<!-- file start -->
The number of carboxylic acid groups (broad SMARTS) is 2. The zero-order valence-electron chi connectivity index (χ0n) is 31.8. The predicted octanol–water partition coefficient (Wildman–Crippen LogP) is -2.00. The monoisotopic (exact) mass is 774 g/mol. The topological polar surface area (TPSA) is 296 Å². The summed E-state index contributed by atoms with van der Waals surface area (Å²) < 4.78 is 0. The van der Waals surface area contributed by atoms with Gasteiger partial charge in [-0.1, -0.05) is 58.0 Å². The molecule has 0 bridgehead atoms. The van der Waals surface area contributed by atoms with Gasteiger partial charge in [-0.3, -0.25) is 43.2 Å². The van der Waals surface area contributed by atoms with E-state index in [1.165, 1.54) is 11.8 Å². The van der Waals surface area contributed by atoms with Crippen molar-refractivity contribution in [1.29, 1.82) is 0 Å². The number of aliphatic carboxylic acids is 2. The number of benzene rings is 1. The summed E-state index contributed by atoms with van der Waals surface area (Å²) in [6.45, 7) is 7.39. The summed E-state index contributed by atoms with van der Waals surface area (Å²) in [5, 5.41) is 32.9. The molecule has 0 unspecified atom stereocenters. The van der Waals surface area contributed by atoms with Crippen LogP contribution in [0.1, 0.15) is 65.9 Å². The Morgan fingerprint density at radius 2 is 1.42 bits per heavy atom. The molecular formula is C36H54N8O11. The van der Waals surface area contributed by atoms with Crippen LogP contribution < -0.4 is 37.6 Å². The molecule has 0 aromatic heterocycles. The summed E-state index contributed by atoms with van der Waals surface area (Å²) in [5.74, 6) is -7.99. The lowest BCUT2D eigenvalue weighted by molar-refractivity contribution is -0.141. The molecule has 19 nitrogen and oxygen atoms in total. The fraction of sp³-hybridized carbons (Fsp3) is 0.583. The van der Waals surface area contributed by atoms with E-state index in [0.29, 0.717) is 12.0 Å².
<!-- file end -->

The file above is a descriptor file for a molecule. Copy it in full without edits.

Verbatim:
The number of carboxylic acid groups (broad SMARTS) is 2. The zero-order valence-electron chi connectivity index (χ0n) is 31.8. The predicted octanol–water partition coefficient (Wildman–Crippen LogP) is -2.00. The monoisotopic (exact) mass is 774 g/mol. The topological polar surface area (TPSA) is 296 Å². The summed E-state index contributed by atoms with van der Waals surface area (Å²) < 4.78 is 0. The van der Waals surface area contributed by atoms with Gasteiger partial charge in [-0.1, -0.05) is 58.0 Å². The molecule has 0 bridgehead atoms. The van der Waals surface area contributed by atoms with Gasteiger partial charge in [-0.3, -0.25) is 43.2 Å². The van der Waals surface area contributed by atoms with E-state index in [1.165, 1.54) is 11.8 Å². The van der Waals surface area contributed by atoms with Crippen molar-refractivity contribution in [1.29, 1.82) is 0 Å². The number of aliphatic carboxylic acids is 2. The number of benzene rings is 1. The summed E-state index contributed by atoms with van der Waals surface area (Å²) in [6.45, 7) is 7.39. The summed E-state index contributed by atoms with van der Waals surface area (Å²) in [5, 5.41) is 32.9. The molecule has 0 unspecified atom stereocenters. The van der Waals surface area contributed by atoms with Crippen LogP contribution in [0.1, 0.15) is 65.9 Å². The Morgan fingerprint density at radius 2 is 1.42 bits per heavy atom. The molecular formula is C36H54N8O11. The van der Waals surface area contributed by atoms with Crippen LogP contribution < -0.4 is 37.6 Å². The molecule has 0 aromatic heterocycles. The summed E-state index contributed by atoms with van der Waals surface area (Å²) in [5.74, 6) is -7.99. The lowest BCUT2D eigenvalue weighted by molar-refractivity contribution is -0.141. The molecule has 19 nitrogen and oxygen atoms in total. The fraction of sp³-hybridized carbons (Fsp3) is 0.583. The van der Waals surface area contributed by atoms with E-state index in [0.29, 0.717) is 12.0 Å².